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Scottish Ruby User Group


The Scottish Ruby User Group is a collection of people who are linked with Scotland and have an interest in Ruby and Ruby on Rails.

We meet every month online and in person in Edinburgh for presentations from members and guests, and a chat about Ruby and related subjects.

All are welcome, and there are no subscriptions or costs involved.

Meetings are announced in advance on the mailing list, Meetup, and Google Group and follow our code of conduct.

You can also find us on:

Meeting up

We currently meet online on the second Thursday of the month at 18:00. Currently we’re experimenting with the most appropriate video conferencing solution. Links will be posted the day before if you’re signed up on Meetup.

Mailing List

You can browse and subscribe to the list using the ScotRUG Google Group information page. The list is for announcements of activities and general Ruby support and discussion; feel free to post any questions you may have.


We have a Freenode channel #scotrug, though it’s quite quiet. There’s also the Gitter channel around the ScotRUG github repository. It is also quiet.

Code of Conduct

To ensure we provide a welcoming and friendly environment for all, attendees, speakers, organisers, and volunteers at any ScotRUG meetup are required to conform to our code of conduct.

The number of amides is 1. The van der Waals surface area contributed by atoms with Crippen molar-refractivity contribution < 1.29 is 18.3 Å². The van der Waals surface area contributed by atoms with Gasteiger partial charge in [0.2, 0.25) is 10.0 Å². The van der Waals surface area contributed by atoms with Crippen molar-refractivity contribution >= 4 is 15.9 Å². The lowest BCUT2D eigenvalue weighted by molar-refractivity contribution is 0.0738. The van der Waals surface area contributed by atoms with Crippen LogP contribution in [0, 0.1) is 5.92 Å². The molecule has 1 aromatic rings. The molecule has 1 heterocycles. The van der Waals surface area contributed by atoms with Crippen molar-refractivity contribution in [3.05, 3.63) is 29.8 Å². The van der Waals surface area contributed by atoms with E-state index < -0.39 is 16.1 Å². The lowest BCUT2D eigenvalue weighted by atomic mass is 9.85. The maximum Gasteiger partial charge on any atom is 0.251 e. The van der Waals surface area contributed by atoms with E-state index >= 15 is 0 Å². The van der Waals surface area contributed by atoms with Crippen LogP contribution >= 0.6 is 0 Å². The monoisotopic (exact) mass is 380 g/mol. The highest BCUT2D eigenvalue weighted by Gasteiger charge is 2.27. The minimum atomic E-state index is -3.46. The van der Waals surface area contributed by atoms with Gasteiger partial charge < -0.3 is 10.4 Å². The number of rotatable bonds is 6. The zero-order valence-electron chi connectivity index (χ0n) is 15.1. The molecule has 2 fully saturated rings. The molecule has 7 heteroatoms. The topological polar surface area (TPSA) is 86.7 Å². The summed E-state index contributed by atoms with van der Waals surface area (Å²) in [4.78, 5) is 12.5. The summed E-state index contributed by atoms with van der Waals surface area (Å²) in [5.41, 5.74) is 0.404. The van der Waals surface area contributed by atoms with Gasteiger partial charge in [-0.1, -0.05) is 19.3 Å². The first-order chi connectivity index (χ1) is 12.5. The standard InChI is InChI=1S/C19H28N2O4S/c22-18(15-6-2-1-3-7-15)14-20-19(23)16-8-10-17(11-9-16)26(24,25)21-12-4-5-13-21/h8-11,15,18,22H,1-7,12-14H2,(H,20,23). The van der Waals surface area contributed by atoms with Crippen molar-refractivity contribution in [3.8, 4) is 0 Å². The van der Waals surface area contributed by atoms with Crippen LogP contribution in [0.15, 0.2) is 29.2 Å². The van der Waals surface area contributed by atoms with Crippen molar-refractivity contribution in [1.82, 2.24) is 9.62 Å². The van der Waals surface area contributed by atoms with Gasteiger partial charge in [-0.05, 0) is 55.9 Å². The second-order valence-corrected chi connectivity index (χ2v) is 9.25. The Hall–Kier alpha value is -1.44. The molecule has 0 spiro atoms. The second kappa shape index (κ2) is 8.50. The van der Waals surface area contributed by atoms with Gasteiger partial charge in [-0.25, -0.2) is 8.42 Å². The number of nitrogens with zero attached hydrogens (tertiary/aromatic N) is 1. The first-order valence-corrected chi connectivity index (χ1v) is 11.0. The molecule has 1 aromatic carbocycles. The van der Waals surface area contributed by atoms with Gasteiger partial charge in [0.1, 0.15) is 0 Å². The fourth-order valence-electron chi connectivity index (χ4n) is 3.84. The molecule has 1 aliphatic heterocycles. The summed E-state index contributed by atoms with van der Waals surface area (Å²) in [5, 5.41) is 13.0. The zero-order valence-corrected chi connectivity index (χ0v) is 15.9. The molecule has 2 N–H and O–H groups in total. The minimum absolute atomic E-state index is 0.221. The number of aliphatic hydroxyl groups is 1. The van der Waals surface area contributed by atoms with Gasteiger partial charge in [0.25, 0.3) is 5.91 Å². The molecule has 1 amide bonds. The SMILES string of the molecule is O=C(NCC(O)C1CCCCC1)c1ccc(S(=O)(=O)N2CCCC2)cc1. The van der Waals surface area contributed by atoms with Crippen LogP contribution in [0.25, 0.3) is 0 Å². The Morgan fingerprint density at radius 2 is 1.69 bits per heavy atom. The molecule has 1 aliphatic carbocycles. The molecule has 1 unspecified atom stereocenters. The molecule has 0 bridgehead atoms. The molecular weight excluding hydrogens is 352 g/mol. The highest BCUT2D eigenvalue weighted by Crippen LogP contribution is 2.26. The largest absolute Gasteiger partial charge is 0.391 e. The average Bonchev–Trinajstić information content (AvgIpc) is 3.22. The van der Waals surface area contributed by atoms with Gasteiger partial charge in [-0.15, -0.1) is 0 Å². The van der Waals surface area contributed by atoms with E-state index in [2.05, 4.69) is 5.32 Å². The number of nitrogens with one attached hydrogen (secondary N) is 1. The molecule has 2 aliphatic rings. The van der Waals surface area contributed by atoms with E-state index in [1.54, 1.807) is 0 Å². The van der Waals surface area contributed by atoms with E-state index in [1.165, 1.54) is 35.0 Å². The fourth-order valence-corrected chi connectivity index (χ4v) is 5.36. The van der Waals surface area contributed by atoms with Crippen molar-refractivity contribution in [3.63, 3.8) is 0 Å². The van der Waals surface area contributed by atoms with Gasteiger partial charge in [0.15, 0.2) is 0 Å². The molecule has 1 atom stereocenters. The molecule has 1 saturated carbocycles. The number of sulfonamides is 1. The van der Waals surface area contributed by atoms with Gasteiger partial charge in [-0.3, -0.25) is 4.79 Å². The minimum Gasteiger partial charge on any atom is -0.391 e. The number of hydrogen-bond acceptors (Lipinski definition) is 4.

Organizers will enforce this code throughout the meetup and meetup-related social events.


Videos of previous presentations have been provided courtesy of Cultivate.

Visual Storytelling with Noah Gibbs

posted 05 Aug 2022

Where and When?

We’ll meet on the second Thursday of the month at 18:00: August 11th. Since we’re meeting virtually, we’ll send out the link via our Meetup page for the event closer to the time.


In Edinburgh, the summer festivals have kicked off in a full throated way for the first time since the start of the ongoing pandemic. Artists and performers of all kinds range across the city, sharing and building stories with audiences. Well, Noah Gibbs knows about story telling and would like to help you out! He says:

Most slides are horribly bad. They’re boring and they’re alienating. They’re awful to see and awful to make. They can be much better when you realise a slide presentation is a slow-motion comic. Let me teach you about visual storytelling. We’ll un-suck some bad slides from the internet without spending a ton of time.

See some of you on Thursday!

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